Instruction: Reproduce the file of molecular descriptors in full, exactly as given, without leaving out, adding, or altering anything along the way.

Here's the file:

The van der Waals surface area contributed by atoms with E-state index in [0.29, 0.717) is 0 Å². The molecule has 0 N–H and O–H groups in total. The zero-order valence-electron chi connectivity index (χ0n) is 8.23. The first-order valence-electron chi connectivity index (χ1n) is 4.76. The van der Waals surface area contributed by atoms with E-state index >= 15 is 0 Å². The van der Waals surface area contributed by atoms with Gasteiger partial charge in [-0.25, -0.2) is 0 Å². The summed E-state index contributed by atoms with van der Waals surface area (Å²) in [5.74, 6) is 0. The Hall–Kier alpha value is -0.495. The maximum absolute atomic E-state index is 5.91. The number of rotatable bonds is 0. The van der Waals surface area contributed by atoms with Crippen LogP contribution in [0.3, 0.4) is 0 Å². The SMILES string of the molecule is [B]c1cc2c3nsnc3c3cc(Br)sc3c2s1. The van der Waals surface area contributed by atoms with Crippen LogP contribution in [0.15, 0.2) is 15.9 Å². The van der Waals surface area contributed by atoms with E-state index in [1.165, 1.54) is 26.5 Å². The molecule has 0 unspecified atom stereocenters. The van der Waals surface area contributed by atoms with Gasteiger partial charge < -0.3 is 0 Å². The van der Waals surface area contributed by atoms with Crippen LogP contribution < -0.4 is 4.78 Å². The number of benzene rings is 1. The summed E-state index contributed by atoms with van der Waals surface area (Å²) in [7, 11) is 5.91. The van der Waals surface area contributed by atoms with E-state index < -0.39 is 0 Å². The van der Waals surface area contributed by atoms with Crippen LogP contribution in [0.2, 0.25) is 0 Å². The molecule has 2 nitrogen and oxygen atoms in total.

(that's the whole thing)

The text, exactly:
The van der Waals surface area contributed by atoms with E-state index in [0.29, 0.717) is 0 Å². The molecule has 0 N–H and O–H groups in total. The zero-order valence-electron chi connectivity index (χ0n) is 8.23. The first-order valence-electron chi connectivity index (χ1n) is 4.76. The van der Waals surface area contributed by atoms with E-state index >= 15 is 0 Å². The van der Waals surface area contributed by atoms with Gasteiger partial charge in [-0.25, -0.2) is 0 Å². The summed E-state index contributed by atoms with van der Waals surface area (Å²) in [5.74, 6) is 0. The Hall–Kier alpha value is -0.495. The maximum absolute atomic E-state index is 5.91. The number of rotatable bonds is 0. The van der Waals surface area contributed by atoms with Crippen LogP contribution in [0.3, 0.4) is 0 Å². The SMILES string of the molecule is [B]c1cc2c3nsnc3c3cc(Br)sc3c2s1. The van der Waals surface area contributed by atoms with Crippen LogP contribution in [0.15, 0.2) is 15.9 Å². The van der Waals surface area contributed by atoms with E-state index in [1.165, 1.54) is 26.5 Å². The molecule has 0 unspecified atom stereocenters. The van der Waals surface area contributed by atoms with Gasteiger partial charge < -0.3 is 0 Å². The van der Waals surface area contributed by atoms with Crippen LogP contribution < -0.4 is 4.78 Å². The number of benzene rings is 1. The summed E-state index contributed by atoms with van der Waals surface area (Å²) in [7, 11) is 5.91. The van der Waals surface area contributed by atoms with E-state index < -0.39 is 0 Å². The van der Waals surface area contributed by atoms with Crippen LogP contribution in [0.2, 0.25) is 0 Å². The molecule has 2 nitrogen and oxygen atoms in total.